Last week saw a lot of wind and solar generation in Northwest Europe, which generally pushed down power prices. Given the increasing share that solar has in the daily generation mix, prices are clearing lower when radiation is at its highest during the afternoons. For example, Thursday had three consecutive hours in the afternoon where prices cleared at -50 €/MWh. The average Dutch power price was 88.5 €/MWh last week.

As of Saturday, Germany’s last available nuclear reactors ceased their operations. The phase out of nuclear power plants had been planned for some time and was initially planned to happen on December 31 of last year. Given the fact that France was struggling in the last quarter of 2022 with a significant unavailability of nuclear power plants and there were fears of a shortage of generation capacity during the winter, it was decided at the time that several nuclear reactors could continue to operate until mid-April 2023. Last week politicians made an attempt to keep the nuclear reactors running longer, but it soon became apparent that this was not possible.

Gas fell slightly during the week. For example, the day-ahead contract closed just below 44 €/MWh on Monday and the price was around 41 €/MWh by the end of Friday afternoon. The gas contracts for the next few months followed the same pattern and closed about 2 euros lower compared to a week earlier. May ended at 41.1 €/MWh and June closed at 41.5 €/MWh.

CO2 prices dropped slightly. The contract for December 2023 fell by just under €3 to close at 93.8 €/EUA.

The Dutch power contracts also dropped. May closed below 100 euros at 99.5 €/MWh and was almost 6 euros cheaper than a week earlier. June became about 8 euros cheaper and ended the week at 107.7 €/MWh.

Electricity (€/MWh)

Gas (€/MWh)

Note: Gas prices are listed in €/MWh (100 €/MWh is equal to 0.97694 €/Nm3, based on a conversion formula/factor 35.17 / 3600 = 0.0097694).

Lange termijn

Last week, a committee appointed by climate minister Jetten revealed that it does not see a future role for nuclear energy in the Netherlands. Last year, the Dutch government announced that it wants to build two new nuclear power plants in the future, with Borssele as the preferred location. The committee reports, among other things, that nuclear power plants will be too expensive and that Borssele is not a suitable location.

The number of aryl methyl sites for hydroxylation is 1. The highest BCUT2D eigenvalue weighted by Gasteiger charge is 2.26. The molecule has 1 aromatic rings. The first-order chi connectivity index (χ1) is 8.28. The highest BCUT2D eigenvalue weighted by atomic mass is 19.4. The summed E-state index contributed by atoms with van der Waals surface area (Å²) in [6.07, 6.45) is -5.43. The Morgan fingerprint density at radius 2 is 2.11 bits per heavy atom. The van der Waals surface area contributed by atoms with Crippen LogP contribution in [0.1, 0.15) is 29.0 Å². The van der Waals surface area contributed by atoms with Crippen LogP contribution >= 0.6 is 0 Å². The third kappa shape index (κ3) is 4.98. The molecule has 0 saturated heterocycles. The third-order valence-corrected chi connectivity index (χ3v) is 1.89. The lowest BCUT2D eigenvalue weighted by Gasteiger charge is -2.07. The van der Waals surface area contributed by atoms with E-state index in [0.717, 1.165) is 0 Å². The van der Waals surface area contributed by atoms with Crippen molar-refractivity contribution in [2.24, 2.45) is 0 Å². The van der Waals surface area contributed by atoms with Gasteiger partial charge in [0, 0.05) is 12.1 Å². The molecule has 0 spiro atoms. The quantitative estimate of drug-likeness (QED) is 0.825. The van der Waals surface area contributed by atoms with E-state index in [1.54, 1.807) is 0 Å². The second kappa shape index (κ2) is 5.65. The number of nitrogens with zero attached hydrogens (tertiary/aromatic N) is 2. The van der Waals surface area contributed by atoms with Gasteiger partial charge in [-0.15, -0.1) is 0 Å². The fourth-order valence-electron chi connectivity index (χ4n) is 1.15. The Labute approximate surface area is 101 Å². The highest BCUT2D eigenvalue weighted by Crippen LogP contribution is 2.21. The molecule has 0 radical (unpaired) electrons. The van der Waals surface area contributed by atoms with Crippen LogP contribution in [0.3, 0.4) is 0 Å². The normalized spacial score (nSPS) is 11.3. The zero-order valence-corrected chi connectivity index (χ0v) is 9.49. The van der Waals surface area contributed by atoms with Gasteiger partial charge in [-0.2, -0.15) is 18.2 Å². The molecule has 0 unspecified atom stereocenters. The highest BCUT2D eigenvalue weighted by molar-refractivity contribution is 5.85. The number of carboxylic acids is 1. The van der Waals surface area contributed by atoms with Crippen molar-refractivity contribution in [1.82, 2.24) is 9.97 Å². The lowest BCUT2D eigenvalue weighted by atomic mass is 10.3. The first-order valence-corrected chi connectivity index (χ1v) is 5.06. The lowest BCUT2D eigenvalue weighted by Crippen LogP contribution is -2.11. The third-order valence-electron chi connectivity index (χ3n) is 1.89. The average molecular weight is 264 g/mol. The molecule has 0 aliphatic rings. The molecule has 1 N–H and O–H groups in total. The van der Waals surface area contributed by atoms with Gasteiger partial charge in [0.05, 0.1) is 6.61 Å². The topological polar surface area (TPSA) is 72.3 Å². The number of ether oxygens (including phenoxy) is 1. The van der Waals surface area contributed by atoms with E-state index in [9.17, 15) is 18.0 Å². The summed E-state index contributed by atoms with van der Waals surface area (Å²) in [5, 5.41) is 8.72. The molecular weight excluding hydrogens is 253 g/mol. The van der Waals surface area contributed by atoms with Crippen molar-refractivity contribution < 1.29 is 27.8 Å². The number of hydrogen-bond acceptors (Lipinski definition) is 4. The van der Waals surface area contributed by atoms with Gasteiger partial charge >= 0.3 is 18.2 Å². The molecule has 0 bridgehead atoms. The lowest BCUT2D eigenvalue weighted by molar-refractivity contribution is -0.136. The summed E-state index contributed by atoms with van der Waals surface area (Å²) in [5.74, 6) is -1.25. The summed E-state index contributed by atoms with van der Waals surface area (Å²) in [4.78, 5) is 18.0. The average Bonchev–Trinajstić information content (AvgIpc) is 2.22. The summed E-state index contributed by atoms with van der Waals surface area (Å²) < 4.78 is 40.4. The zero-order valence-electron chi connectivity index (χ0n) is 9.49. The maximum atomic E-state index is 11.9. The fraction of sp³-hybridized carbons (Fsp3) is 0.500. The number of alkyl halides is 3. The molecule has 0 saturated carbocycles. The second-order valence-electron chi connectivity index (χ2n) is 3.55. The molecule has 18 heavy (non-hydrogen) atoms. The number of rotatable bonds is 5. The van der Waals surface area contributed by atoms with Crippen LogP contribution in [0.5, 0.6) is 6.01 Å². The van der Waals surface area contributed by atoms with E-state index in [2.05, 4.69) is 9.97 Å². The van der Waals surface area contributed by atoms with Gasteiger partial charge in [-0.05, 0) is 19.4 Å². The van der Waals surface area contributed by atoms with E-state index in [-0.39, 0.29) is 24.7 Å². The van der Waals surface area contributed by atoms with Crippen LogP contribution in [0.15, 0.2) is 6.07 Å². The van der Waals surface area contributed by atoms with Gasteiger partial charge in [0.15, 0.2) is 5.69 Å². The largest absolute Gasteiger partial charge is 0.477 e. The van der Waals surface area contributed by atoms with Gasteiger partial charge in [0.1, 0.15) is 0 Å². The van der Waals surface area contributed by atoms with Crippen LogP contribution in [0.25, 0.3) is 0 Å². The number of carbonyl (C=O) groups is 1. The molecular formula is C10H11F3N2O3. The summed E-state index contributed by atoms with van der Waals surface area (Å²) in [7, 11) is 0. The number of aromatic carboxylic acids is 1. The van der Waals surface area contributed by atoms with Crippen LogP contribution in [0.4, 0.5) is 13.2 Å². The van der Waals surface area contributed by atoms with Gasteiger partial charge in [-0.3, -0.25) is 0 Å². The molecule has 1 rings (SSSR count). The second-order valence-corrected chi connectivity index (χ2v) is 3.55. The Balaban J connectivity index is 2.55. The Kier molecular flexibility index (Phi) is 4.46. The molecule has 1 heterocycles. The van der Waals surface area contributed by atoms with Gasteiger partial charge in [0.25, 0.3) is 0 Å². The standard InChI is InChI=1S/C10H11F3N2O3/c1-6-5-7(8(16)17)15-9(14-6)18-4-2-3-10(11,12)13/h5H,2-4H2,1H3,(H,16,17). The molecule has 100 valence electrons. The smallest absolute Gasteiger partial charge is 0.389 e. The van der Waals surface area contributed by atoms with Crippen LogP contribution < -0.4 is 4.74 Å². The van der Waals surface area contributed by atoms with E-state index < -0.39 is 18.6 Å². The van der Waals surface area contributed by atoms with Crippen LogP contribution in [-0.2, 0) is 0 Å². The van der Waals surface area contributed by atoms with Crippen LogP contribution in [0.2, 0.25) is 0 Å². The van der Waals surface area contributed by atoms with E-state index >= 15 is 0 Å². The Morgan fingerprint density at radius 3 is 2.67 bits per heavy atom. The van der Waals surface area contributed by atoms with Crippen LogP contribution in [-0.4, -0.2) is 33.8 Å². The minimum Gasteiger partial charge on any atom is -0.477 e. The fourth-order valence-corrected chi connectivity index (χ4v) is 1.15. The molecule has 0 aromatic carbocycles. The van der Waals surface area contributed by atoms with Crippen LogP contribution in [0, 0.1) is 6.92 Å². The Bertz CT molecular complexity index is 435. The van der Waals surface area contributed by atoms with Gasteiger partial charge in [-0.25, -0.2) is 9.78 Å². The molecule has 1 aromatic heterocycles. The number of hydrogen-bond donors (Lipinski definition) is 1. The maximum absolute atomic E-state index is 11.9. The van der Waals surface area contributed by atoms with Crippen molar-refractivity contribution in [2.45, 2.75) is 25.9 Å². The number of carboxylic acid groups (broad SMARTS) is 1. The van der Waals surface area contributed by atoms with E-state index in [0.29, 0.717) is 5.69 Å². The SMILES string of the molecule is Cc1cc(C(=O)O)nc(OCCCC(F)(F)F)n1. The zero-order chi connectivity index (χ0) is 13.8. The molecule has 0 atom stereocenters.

Furthermore, the CEO of the German TSO Amprion reported last week that the German power grid must be prepared to integrate more gas-fired power plants starting from 2025. According to him, this would concern about 17 to 21 GW of new capacity and this could be spread over about 35 different plants at different locations. Germany still generates most of its power from coal-fired power plants and these should be phased out around 2030. With the loss of installed capacity and the expected increase in power demand, gas-fired power plants, which can switch on and off quickly, are an excellent means of meeting the power demand at times when solar and wind generation is limited. In addition, he said that the security of supply in Germany will probably not be jeopardized by the loss of nuclear energy next winter.

For 2024, the gas price went up slightly. The gas contract closed about 1.5 euros higher at 55.9 €/MWh. CO2, on the other hand, fell by almost 3 euros and ended the week at 98.4 €/EUA. The Dutch power contract for next year became 2 euros cheaper and settled at 134.8 €/MWh.

The clean spark spread for next year dropped by more than 4 euros and was -7.1 €/MWh. The dark spread increased by 4 euros to EUR 6.3/MWh.

Weekly changes

Base (€/MWh)

Peak (€/MWh)

Gas (€/MWh)

Let op: de gasprijzen worden vermeld in €/MWh (100 €/MWh is 0,97694 €/Nm3, gebaseerd op een omrekenformule/factor 35,17 / 3600 = 0,0097694).

CO2 (€/EUA)

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